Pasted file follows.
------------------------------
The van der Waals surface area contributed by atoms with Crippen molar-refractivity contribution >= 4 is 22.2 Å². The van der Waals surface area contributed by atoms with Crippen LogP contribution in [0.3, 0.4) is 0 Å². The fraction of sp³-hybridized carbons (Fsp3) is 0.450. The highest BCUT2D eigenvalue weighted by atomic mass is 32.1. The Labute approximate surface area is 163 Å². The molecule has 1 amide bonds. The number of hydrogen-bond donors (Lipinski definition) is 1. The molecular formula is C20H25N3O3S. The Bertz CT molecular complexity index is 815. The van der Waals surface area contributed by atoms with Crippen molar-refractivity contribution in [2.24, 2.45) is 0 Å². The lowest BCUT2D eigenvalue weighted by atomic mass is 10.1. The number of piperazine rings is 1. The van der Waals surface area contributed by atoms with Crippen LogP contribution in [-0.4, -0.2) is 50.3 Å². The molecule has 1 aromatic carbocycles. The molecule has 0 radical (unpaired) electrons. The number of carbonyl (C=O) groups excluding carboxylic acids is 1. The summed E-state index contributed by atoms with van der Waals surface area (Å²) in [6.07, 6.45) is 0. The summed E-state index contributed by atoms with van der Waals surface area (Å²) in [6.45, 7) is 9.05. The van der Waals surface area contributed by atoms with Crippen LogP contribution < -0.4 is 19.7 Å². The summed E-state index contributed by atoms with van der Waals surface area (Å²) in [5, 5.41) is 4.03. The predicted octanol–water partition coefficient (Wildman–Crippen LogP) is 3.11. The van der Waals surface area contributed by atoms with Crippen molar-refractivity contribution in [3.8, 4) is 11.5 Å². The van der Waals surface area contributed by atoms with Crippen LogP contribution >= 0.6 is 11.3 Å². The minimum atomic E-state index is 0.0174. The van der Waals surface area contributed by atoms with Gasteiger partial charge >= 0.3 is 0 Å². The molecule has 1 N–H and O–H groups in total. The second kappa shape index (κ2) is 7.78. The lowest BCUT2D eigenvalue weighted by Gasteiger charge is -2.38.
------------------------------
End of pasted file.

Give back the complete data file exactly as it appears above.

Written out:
The van der Waals surface area contributed by atoms with Crippen molar-refractivity contribution >= 4 is 22.2 Å². The van der Waals surface area contributed by atoms with Crippen LogP contribution in [0.3, 0.4) is 0 Å². The fraction of sp³-hybridized carbons (Fsp3) is 0.450. The highest BCUT2D eigenvalue weighted by atomic mass is 32.1. The Labute approximate surface area is 163 Å². The molecule has 1 amide bonds. The number of hydrogen-bond donors (Lipinski definition) is 1. The molecular formula is C20H25N3O3S. The Bertz CT molecular complexity index is 815. The van der Waals surface area contributed by atoms with Crippen molar-refractivity contribution in [2.24, 2.45) is 0 Å². The lowest BCUT2D eigenvalue weighted by atomic mass is 10.1. The number of piperazine rings is 1. The van der Waals surface area contributed by atoms with Crippen LogP contribution in [-0.4, -0.2) is 50.3 Å². The molecule has 1 aromatic carbocycles. The molecule has 0 radical (unpaired) electrons. The number of carbonyl (C=O) groups excluding carboxylic acids is 1. The summed E-state index contributed by atoms with van der Waals surface area (Å²) in [6.07, 6.45) is 0. The summed E-state index contributed by atoms with van der Waals surface area (Å²) in [6.45, 7) is 9.05. The van der Waals surface area contributed by atoms with Crippen LogP contribution < -0.4 is 19.7 Å². The summed E-state index contributed by atoms with van der Waals surface area (Å²) in [5, 5.41) is 4.03. The predicted octanol–water partition coefficient (Wildman–Crippen LogP) is 3.11. The van der Waals surface area contributed by atoms with Crippen molar-refractivity contribution in [3.8, 4) is 11.5 Å². The van der Waals surface area contributed by atoms with Crippen LogP contribution >= 0.6 is 11.3 Å². The minimum atomic E-state index is 0.0174. The van der Waals surface area contributed by atoms with Gasteiger partial charge >= 0.3 is 0 Å². The molecule has 1 N–H and O–H groups in total. The second kappa shape index (κ2) is 7.78. The lowest BCUT2D eigenvalue weighted by Gasteiger charge is -2.38.